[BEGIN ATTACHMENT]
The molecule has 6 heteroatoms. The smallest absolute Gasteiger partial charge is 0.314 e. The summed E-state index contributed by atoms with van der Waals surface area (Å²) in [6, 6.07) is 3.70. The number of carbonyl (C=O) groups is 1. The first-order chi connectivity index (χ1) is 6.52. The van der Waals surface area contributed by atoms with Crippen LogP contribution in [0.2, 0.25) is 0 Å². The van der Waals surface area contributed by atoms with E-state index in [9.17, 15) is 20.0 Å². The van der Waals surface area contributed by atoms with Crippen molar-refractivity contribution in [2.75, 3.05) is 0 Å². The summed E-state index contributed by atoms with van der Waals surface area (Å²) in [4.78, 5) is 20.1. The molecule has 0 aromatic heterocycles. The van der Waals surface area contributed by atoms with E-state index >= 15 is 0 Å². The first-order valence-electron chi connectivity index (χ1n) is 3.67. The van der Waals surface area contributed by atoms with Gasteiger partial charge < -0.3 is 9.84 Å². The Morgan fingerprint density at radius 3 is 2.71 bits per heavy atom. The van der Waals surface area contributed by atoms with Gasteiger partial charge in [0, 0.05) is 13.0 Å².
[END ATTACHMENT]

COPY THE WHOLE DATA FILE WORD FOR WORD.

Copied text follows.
The molecule has 6 heteroatoms. The smallest absolute Gasteiger partial charge is 0.314 e. The summed E-state index contributed by atoms with van der Waals surface area (Å²) in [6, 6.07) is 3.70. The number of carbonyl (C=O) groups is 1. The first-order chi connectivity index (χ1) is 6.52. The van der Waals surface area contributed by atoms with Crippen LogP contribution in [0.2, 0.25) is 0 Å². The van der Waals surface area contributed by atoms with E-state index in [9.17, 15) is 20.0 Å². The van der Waals surface area contributed by atoms with Crippen molar-refractivity contribution in [2.75, 3.05) is 0 Å². The summed E-state index contributed by atoms with van der Waals surface area (Å²) in [4.78, 5) is 20.1. The molecule has 0 aromatic heterocycles. The van der Waals surface area contributed by atoms with E-state index >= 15 is 0 Å². The first-order valence-electron chi connectivity index (χ1n) is 3.67. The van der Waals surface area contributed by atoms with Gasteiger partial charge < -0.3 is 9.84 Å². The Morgan fingerprint density at radius 3 is 2.71 bits per heavy atom. The van der Waals surface area contributed by atoms with Gasteiger partial charge in [0, 0.05) is 13.0 Å².